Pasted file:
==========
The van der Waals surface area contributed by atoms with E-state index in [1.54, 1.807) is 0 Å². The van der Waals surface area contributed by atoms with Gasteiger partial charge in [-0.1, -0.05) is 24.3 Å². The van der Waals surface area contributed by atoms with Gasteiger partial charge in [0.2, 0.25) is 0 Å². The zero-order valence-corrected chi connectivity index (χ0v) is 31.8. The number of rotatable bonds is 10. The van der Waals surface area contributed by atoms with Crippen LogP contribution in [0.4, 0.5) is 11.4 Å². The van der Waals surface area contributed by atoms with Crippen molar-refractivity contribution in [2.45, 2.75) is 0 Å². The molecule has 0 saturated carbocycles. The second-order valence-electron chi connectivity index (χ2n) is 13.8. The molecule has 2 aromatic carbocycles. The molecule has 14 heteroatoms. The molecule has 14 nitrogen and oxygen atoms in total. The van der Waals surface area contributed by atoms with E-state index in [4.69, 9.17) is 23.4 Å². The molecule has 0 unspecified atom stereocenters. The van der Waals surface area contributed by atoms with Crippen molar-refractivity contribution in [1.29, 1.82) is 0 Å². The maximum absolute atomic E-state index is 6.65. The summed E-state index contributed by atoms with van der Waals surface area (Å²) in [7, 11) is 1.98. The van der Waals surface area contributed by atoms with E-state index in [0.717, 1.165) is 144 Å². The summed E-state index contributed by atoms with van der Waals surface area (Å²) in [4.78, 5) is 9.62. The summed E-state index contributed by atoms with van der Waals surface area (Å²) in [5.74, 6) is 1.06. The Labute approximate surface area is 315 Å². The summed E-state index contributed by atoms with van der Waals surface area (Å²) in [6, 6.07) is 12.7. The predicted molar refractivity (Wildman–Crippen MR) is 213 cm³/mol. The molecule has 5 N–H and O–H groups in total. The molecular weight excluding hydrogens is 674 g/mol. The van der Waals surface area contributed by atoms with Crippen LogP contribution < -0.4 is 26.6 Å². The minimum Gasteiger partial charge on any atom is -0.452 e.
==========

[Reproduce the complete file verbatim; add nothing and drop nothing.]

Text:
The van der Waals surface area contributed by atoms with E-state index in [1.54, 1.807) is 0 Å². The van der Waals surface area contributed by atoms with Gasteiger partial charge in [-0.1, -0.05) is 24.3 Å². The van der Waals surface area contributed by atoms with Gasteiger partial charge in [0.2, 0.25) is 0 Å². The zero-order valence-corrected chi connectivity index (χ0v) is 31.8. The number of rotatable bonds is 10. The van der Waals surface area contributed by atoms with Crippen LogP contribution in [0.4, 0.5) is 11.4 Å². The van der Waals surface area contributed by atoms with Crippen molar-refractivity contribution in [2.45, 2.75) is 0 Å². The molecule has 0 saturated carbocycles. The second-order valence-electron chi connectivity index (χ2n) is 13.8. The molecule has 2 aromatic carbocycles. The molecule has 14 heteroatoms. The molecule has 14 nitrogen and oxygen atoms in total. The van der Waals surface area contributed by atoms with E-state index in [4.69, 9.17) is 23.4 Å². The molecule has 0 unspecified atom stereocenters. The van der Waals surface area contributed by atoms with Crippen molar-refractivity contribution in [1.29, 1.82) is 0 Å². The maximum absolute atomic E-state index is 6.65. The summed E-state index contributed by atoms with van der Waals surface area (Å²) in [7, 11) is 1.98. The van der Waals surface area contributed by atoms with E-state index in [0.717, 1.165) is 144 Å². The summed E-state index contributed by atoms with van der Waals surface area (Å²) in [4.78, 5) is 9.62. The summed E-state index contributed by atoms with van der Waals surface area (Å²) in [5.74, 6) is 1.06. The Labute approximate surface area is 315 Å². The summed E-state index contributed by atoms with van der Waals surface area (Å²) in [6, 6.07) is 12.7. The predicted molar refractivity (Wildman–Crippen MR) is 213 cm³/mol. The molecule has 5 N–H and O–H groups in total. The molecular weight excluding hydrogens is 674 g/mol. The van der Waals surface area contributed by atoms with Crippen LogP contribution < -0.4 is 26.6 Å². The minimum Gasteiger partial charge on any atom is -0.452 e.